The Invermere greenhouse and the Colorado one mentioned in your Santa Fe research project both sound great.  I suspect that they both rely on a relatively constant supply of sunlight in the winter (based solely on my wild assumptions about their climates and location).  I learn a lot from them but I'm hesitant to invest in some of the more costly systems that they use to store heat.  With my winter clouds I don't think I'll have as much heat to store
 
Gordon Haverland
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I ran across another book.  I am at page 36 or so, and there is a looooong way to go.

National Design Handbook Prototype on Passive Solar Heating and Natural Cooling of Buildings
http://mirror.unhabitat.org/pmss/getElectronicVersion.aspx?nr=1230&alt=1

There are lots of links to this document at various different URLs, which was written (or published) in 1990.  I am not seeing an updates to it, or localizations (dropping the word prototype).
It was sponsored by the UN.  This work was produced in Australia, and so far all the writeup is about Australia.  Other than extensive use of SI units, it should be quite applicable to Wisconsin.

 
Ebo David
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My thanks then also goes out to Mike Phillips for finding that reference.  Mike Jay, I definitely hear you with the ventilation.  I have seen greenhouses in northern climes that got so hot in February, that they had to run the vent fans nearly contently.  I seem to remember that it was over 80F in there, and then i have been in some that it was cost prohibitive to grow anything over winter.  It is a fine line.  When I read through this I was thinking of how to design the roof, so that it can be easily modified later to install more vents.  I've got an idea, but it is not completely fleshed out yet.

Mike Jay, have you thought of earth batteries/geothermal?  That seems like an expensive way to go, but might be a the ticket.  I wonder if there are any examples in Canada that you could use to answer some of your questions.  I was lucky in that I found 4 or 5 that are in similar environmental conditions.

@Gordon, thanks for the new doc.  The UN has a number of programs.  Maybe something in their Millennial Development Goals (which include sustainability) would help.  Actually, if I have time I will dig around and see if I can find some contacts dealing with related stuff at the UN.  They might know of a up to date lit review or better yet a systematic review.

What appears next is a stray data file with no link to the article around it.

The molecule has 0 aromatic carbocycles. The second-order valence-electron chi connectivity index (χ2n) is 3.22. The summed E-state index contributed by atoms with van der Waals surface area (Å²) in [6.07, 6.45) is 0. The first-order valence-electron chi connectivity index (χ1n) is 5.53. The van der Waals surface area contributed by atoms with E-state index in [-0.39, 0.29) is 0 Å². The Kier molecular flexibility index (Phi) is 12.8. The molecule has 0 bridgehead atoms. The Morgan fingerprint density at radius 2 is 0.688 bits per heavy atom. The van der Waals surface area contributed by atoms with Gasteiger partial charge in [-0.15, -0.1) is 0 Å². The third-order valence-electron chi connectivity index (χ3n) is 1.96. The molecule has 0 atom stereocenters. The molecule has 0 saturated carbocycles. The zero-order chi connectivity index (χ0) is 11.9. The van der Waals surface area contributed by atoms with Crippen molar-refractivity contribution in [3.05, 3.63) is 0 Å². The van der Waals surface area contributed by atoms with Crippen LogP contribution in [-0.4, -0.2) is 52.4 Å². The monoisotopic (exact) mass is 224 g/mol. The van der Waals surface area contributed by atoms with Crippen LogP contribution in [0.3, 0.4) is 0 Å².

Gordon Haverland
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In a Chinese style greenhouse, the ceiling/roof abutting the back wall (north in northern hemisphere) doesn't have to be glazed.

Probably about the time I start on a greenhouse of my own, I might get to another project.  Making hay with a robot.  There are reasons to crimp the hay, and I thought something that started with a profile like a Roots blower (with a pinch point) would work).

Looking at Wikipedia, the high efficiency point of a Root's style blower is at low pressure ratios and low speeds.  Which sounds like ordinary ventilation conditions to me.If a person made the rotating lobe structures out of styrofoam, you could easily have at least as much insulation thickness as a normal ceiling, except you have a small gap.  Again, because this is low pressure ratio and low speed, perhaps that gap can be closed a lot.  You need to seal the styrofoam surface, and epoxy can be used for that.  People have incorporated PTFE, graphite, graphene and other solid lubricants into epoxy.  On the top of the roof, you have a box which shields the "blower" from sunlight, and which has a "door" which can be opened allowing air to exit the cavity/greenhouse.

That could be an almost positive displacement air pump.  I would think the minimum clearance you could work with would be a function of the temperature difference from inside the greenhouse to the inside of the box on the roof (and thermal expansion of the styrofoam and epoxy).  Glass fillled epoxy is about 36E-6 for thermal expansion, and polystyrene is about double that.  Aluminum is about 24E-6.

Probably too complicated to make, and besides it might not work.  It would look neat through.